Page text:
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Date: Wednesday, November 10, 1999


Page: 01E

Illustration: Photo

Byline: Mike Harden

Source: Dispatch Columnist


Columnist Mike Harden and Photographer Doral Chenoweth III recently traveled the western United States, intent on finding out who we are as a nation before the dawn of a new century.

Once-famous bohemian scene has lost its offbeat luster

VENICE BEACH, Calif. -- These are not halcyon days in southern California's bohemia on the boardwalk.

The daredevil who once entertained tourists by juggling chain saws -- working chain saws -- has folded his tent.

The dime-a-joke material of the comic who calls himself the "World's Greatest Wino" has become as flat as day-old champagne.

Beach-side psychic Luann "Luna" Hughes is convinced that a conspiracy of developers is about to gentrify what always has been one of the nation's best free floor shows: Venice Beach.

"This will no longer be a poor man's holiday," groused Hughes of the stretch of Pacific beach that is part arcade, part tourist trap and part municipal headache.

Steve Mozena, an activist and the area's unofficial "mayor," believes Hughes is overreacting about gentrification. Yet he is too busy to worry about the accuracy of a beach psychic's powers of divination. He has bigger fish to fry.

"Our boardwalk looks like a minefield," Mozena grumbled. I went before the Los Angeles city council a year-and-a-half ago and said, 'This place looks like the city dump." Because it was an election year, they appeased me by trimming about 100 palm trees."

However, officials did nothing about the blacktop promenade.


"They have a fund, a trip-and-fall fund. It is actually cheaper to let people trip, fall and then settle with them, than it is to repave the boardwalk," Mozena said of the official stance on the matter.

He runs his own academic publishing house. He has taken to embarrassing the city for treating Venice Beach like an unwanted stepchild. Since 1994, Los Angeles has been sitting on the lion's share of $10 million set aside for beachfront improvements.

Mozena became so infuriated with what he regarded as city government's shucking and stalling that, in July 1998, he spent $5,000 on a beautification project.

"I bought the paint and supplies," he recalled. "I hired the homeless to do the work at $6 an hour. I fed them breakfast and lunch. They painted park benches, picnic tables, swing sets. They painted out graffiti on fixtures all along the Venice Boardwalk."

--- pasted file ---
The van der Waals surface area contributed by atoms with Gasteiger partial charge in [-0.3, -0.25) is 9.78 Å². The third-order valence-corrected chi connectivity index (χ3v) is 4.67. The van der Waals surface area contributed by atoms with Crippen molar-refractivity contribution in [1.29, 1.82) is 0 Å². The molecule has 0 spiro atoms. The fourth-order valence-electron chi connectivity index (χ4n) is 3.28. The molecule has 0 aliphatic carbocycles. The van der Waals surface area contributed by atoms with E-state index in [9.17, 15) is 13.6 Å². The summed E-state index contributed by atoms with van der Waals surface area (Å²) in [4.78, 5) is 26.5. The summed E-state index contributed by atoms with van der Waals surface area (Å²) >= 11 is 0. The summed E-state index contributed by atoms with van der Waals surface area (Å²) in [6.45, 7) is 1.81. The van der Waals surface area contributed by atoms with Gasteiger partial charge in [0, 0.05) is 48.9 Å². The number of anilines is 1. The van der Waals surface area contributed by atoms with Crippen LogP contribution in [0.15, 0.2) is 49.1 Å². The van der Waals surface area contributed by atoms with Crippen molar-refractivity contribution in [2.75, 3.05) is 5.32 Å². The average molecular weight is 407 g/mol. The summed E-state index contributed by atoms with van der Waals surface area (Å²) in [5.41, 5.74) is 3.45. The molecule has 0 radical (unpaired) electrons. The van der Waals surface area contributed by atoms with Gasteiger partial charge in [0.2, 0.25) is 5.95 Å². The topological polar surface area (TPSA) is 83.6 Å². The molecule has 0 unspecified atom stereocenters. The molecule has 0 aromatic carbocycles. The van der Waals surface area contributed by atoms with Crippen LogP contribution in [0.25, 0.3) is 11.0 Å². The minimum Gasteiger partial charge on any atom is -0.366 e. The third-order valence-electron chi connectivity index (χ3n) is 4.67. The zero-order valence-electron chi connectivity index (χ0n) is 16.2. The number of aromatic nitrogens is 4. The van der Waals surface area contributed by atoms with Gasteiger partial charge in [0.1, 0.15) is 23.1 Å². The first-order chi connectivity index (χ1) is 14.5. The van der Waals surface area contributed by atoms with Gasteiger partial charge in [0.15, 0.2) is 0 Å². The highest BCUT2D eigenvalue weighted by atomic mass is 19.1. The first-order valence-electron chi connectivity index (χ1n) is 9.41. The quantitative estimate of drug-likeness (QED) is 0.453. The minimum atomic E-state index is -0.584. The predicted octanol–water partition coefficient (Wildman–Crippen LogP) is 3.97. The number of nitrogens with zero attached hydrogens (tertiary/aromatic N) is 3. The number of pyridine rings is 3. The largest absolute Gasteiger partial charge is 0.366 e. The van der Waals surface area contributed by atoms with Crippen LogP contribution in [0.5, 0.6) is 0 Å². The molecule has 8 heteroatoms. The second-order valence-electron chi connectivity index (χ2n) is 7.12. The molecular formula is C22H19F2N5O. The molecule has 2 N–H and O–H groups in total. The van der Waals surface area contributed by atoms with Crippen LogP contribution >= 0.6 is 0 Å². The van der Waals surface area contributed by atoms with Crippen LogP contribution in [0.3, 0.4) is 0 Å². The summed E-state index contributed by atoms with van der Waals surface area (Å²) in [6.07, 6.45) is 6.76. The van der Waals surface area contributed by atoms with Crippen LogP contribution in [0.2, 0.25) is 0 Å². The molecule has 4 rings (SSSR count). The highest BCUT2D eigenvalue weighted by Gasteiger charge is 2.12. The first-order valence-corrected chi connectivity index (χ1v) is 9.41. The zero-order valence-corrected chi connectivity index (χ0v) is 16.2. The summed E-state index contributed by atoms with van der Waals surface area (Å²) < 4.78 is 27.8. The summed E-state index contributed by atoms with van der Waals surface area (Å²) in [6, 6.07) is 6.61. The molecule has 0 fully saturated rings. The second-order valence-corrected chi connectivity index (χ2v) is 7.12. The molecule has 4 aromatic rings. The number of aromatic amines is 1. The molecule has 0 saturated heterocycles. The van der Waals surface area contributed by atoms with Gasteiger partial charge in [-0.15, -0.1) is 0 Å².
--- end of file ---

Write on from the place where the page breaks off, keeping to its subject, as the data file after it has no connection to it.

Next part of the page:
This year, Mozena has been waging "The Great Toilet Paper War" with city fathers.

The toilet paper supply the city provides for public restrooms at the beach, he said, is woefully inadequate for an area that hosts up to 250,000 visitors on summer weekends.

"Why I had to become contentious for the right to get toilet paper is ludicrous," he complained. "I'm seriously contemplating running for mayor of Los Angeles, a mayor who listen to the needs of the citizens rather than ignore them."

Part of Venice Beach's problem is that it is a maze of overlapping jurisdictions.

Beach vendor Bill Greenslade explained, "The blacktop is city of Los Angeles. The concrete is Parks and Recreation. Beyond that is the county, and somewhere between the bike path and the beach it becomes the state's."

On top of that, observers say, area and facility improvements at the nearby city of Santa Monica and its Pier (which bracket Venice and to the north) have sent Venice Beach's star falling.

Venice simply isn't what it was when Arnold Schwarzenegger pumped iron there.

Mozena says though "Venice will be back!"

"But Venice had its heyday in the '80s," Mozena said. "It waned at the end of the '80s, and limped along into the '90s through earthquakes, riots and everything else."

Critics claim Venice Beach is overrun by less desirable members of society and that it has become a sprawling, unlocked psychiatric ward whose patients supply their own medications. Some critics believe that gentrification might be precisely what the area needs.

"They want it to be Atlantic City," complained psychic Hughes of the developers she sees lurking somewhere in the distant, murky future. Mozena disagrees. "I don't think there is a worry such as that the psychic has -- about Venice losing its bohemian feel."

He conceded jokingly, "If she is a psychic, she should know."

Mozena would be happy if the place simply could keep itself in toilet paper.

Caption: (1) Doral Chenoweth III / Dispatch photos Above: Known as the Kama Kosmic Krusader, Harry Parry plays for tips along the boardwalk.
(2) Right: Long, natural nails are a trademark for Luann "Luna" Hughes, who does psychic counseling and reads palms and tarot cards.
(3) Astrologer Dennis Reid uses a computer to predict the future at Venice Beach, Calif.
(4) Steve Mozena is leading a one-man crusade to revitalize the community.
(5) Doral Chenoweth III / Dispatch Pricilla Aceves, 11, holds her sister Joslyne, 6, as they blow bubbles on the Santa Monica Pier. Editorial License used by Mozena. See dispatch for actual article.

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